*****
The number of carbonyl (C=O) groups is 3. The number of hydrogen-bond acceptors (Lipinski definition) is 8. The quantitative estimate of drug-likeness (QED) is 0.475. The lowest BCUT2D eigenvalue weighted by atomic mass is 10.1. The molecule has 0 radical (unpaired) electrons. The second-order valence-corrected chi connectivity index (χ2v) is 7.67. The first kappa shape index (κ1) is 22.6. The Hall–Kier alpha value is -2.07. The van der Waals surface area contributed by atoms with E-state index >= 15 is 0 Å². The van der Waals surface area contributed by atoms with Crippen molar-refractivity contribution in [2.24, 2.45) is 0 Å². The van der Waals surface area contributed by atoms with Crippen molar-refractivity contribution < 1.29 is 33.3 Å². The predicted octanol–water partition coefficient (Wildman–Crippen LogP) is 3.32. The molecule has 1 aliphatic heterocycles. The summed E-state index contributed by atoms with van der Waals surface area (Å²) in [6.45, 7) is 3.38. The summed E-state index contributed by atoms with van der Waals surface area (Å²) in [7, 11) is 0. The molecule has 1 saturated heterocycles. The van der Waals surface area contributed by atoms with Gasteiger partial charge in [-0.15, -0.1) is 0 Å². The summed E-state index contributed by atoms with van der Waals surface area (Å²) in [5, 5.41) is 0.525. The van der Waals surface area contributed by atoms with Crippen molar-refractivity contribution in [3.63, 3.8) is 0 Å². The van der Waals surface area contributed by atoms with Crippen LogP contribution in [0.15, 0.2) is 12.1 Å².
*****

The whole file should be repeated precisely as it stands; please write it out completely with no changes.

The number of carbonyl (C=O) groups is 3. The number of hydrogen-bond acceptors (Lipinski definition) is 8. The quantitative estimate of drug-likeness (QED) is 0.475. The lowest BCUT2D eigenvalue weighted by atomic mass is 10.1. The molecule has 0 radical (unpaired) electrons. The second-order valence-corrected chi connectivity index (χ2v) is 7.67. The first kappa shape index (κ1) is 22.6. The Hall–Kier alpha value is -2.07. The van der Waals surface area contributed by atoms with E-state index >= 15 is 0 Å². The van der Waals surface area contributed by atoms with Crippen molar-refractivity contribution in [2.24, 2.45) is 0 Å². The van der Waals surface area contributed by atoms with Crippen molar-refractivity contribution < 1.29 is 33.3 Å². The predicted octanol–water partition coefficient (Wildman–Crippen LogP) is 3.32. The molecule has 1 aliphatic heterocycles. The summed E-state index contributed by atoms with van der Waals surface area (Å²) in [6.45, 7) is 3.38. The summed E-state index contributed by atoms with van der Waals surface area (Å²) in [7, 11) is 0. The molecule has 1 saturated heterocycles. The van der Waals surface area contributed by atoms with Gasteiger partial charge in [-0.15, -0.1) is 0 Å². The summed E-state index contributed by atoms with van der Waals surface area (Å²) in [5, 5.41) is 0.525. The van der Waals surface area contributed by atoms with Crippen molar-refractivity contribution in [3.63, 3.8) is 0 Å². The van der Waals surface area contributed by atoms with Crippen LogP contribution in [0.15, 0.2) is 12.1 Å².